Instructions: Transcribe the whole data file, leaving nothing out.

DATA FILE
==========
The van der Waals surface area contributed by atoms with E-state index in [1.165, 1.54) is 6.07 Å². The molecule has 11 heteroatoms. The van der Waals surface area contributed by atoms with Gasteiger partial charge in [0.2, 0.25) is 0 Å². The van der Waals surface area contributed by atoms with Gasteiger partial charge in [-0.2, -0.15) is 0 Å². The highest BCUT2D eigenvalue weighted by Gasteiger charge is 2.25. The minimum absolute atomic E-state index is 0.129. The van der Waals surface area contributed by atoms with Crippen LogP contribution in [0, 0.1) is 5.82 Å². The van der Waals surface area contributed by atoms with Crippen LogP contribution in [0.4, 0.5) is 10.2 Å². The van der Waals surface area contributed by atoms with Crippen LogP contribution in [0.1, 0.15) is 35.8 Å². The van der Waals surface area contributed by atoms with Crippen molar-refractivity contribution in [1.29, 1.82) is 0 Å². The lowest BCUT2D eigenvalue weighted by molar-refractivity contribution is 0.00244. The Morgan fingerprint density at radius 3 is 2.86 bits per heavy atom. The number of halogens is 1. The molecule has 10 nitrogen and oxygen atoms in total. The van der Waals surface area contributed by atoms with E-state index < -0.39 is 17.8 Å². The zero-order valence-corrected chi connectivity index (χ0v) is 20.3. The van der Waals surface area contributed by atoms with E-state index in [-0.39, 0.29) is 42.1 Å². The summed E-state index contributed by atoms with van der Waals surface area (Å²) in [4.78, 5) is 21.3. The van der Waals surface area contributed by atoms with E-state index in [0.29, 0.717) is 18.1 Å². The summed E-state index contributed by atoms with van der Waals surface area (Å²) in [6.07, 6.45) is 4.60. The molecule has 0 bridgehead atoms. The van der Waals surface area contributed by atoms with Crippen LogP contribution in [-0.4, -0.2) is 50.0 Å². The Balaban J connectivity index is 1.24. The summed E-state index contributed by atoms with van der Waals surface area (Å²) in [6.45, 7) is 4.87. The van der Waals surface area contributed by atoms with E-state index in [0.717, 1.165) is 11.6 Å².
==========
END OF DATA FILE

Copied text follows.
The van der Waals surface area contributed by atoms with E-state index in [1.165, 1.54) is 6.07 Å². The molecule has 11 heteroatoms. The van der Waals surface area contributed by atoms with Gasteiger partial charge in [0.2, 0.25) is 0 Å². The van der Waals surface area contributed by atoms with Gasteiger partial charge in [-0.2, -0.15) is 0 Å². The highest BCUT2D eigenvalue weighted by Gasteiger charge is 2.25. The minimum absolute atomic E-state index is 0.129. The van der Waals surface area contributed by atoms with Crippen LogP contribution in [0, 0.1) is 5.82 Å². The van der Waals surface area contributed by atoms with Crippen LogP contribution in [0.4, 0.5) is 10.2 Å². The van der Waals surface area contributed by atoms with Crippen LogP contribution in [0.1, 0.15) is 35.8 Å². The van der Waals surface area contributed by atoms with Crippen molar-refractivity contribution in [1.29, 1.82) is 0 Å². The lowest BCUT2D eigenvalue weighted by molar-refractivity contribution is 0.00244. The Morgan fingerprint density at radius 3 is 2.86 bits per heavy atom. The number of halogens is 1. The molecule has 10 nitrogen and oxygen atoms in total. The van der Waals surface area contributed by atoms with E-state index < -0.39 is 17.8 Å². The zero-order valence-corrected chi connectivity index (χ0v) is 20.3. The van der Waals surface area contributed by atoms with E-state index in [-0.39, 0.29) is 42.1 Å². The summed E-state index contributed by atoms with van der Waals surface area (Å²) in [4.78, 5) is 21.3. The van der Waals surface area contributed by atoms with E-state index in [0.29, 0.717) is 18.1 Å². The summed E-state index contributed by atoms with van der Waals surface area (Å²) in [6.07, 6.45) is 4.60. The molecule has 0 bridgehead atoms. The van der Waals surface area contributed by atoms with Crippen LogP contribution in [-0.4, -0.2) is 50.0 Å². The Balaban J connectivity index is 1.24. The summed E-state index contributed by atoms with van der Waals surface area (Å²) in [6.45, 7) is 4.87. The van der Waals surface area contributed by atoms with E-state index in [0.717, 1.165) is 11.6 Å².